Background: Current therapy for chronic hepatitis C virus (HCV) infection is effective in less than 50% of patients infected with HCV genotype 1. Telaprevir, a protease inhibitor specific to the HCV nonstructural 3/4A serine protease, rapidly reduced HCV RNA levels in early studies.
Methods: We randomly assigned patients infected with HCV genotype 1 to one of three telaprevir groups or to the control group. The control group (called the PR48 group) received peginterferon alfa-2a (180 microg per week) and ribavirin (1000 or 1200 mg per day, according to body weight) for 48 weeks, plus telaprevir-matched placebo for the first 12 weeks (75 patients). The telaprevir groups received telaprevir (1250 mg on day 1 and 750 mg every 8 hours thereafter) for 12 weeks, as well as peginterferon alfa-2a and ribavirin (at the same doses as in the PR48 group) for the same 12 weeks (the T12PR12 group, 17 patients) or for a total of 24 weeks (the T12PR24 group, 79 patients) or 48 weeks (the T12PR48 group, 79 patients). The primary outcome was a sustained virologic response (an undetectable HCV RNA level 24 weeks after the end of therapy).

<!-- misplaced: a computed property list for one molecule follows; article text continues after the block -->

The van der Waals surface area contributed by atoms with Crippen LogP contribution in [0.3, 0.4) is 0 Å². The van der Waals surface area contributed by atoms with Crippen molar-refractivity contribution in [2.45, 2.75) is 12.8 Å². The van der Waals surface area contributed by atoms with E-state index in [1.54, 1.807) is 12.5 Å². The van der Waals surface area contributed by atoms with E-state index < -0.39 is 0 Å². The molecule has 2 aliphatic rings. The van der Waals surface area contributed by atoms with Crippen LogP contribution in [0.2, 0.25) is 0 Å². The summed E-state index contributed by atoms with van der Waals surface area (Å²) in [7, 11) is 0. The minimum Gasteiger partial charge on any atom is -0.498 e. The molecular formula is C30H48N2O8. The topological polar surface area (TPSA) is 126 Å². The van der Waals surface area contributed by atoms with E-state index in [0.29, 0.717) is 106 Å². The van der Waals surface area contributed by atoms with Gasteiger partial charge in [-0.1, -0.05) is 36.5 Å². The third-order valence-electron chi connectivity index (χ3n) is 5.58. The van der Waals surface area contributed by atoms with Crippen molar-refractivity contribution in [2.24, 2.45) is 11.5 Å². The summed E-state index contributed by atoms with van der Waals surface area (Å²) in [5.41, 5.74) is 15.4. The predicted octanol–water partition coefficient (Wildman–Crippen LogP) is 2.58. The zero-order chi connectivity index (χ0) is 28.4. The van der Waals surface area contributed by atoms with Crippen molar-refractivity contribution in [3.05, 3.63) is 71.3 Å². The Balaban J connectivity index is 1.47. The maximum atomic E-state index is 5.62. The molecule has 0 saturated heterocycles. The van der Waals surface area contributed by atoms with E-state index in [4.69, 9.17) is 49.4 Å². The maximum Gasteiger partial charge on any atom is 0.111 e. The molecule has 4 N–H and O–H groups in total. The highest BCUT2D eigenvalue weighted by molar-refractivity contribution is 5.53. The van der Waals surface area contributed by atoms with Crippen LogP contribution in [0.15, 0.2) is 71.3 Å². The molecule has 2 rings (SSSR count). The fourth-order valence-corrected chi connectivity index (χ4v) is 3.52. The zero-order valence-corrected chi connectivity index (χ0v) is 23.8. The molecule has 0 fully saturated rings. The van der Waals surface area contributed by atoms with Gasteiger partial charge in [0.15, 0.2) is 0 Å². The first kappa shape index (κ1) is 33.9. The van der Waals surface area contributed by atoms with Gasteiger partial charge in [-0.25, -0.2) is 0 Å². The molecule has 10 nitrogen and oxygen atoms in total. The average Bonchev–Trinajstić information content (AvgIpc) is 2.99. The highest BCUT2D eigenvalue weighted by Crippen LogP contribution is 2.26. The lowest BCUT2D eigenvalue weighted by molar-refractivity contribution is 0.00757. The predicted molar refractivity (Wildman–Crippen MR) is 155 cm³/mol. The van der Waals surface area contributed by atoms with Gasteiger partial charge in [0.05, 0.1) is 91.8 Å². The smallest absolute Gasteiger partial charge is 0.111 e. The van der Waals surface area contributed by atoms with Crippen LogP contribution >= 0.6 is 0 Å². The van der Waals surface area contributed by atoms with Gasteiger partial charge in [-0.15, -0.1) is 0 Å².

Results: The rate of sustained virologic response was 41% (31 of 75 patients) in the PR48 group, as compared with 61% (48 of 79 patients) in the T12PR24 group (P=0.02), 67% (53 of 79 patients) in the T12PR48 group (P=0.002), and 35% (6 of 17 patients) in the T12PR12 group (this group was exploratory and not compared with the control group). Viral breakthrough occurred in 7% of patients receiving telaprevir. The rate of discontinuation because of adverse events was higher in the three telaprevir-based groups (21%, vs. 11% in the PR48 group), with rash the most common reason for discontinuation.
Conclusions: Treatment with a telaprevir-based regimen significantly improved sustained virologic response rates in patients with genotype 1 HCV, albeit with higher rates of discontinuation because of adverse events. (ClinicalTrials.gov number, NCT00336479.)
2009 Massachusetts Medical Society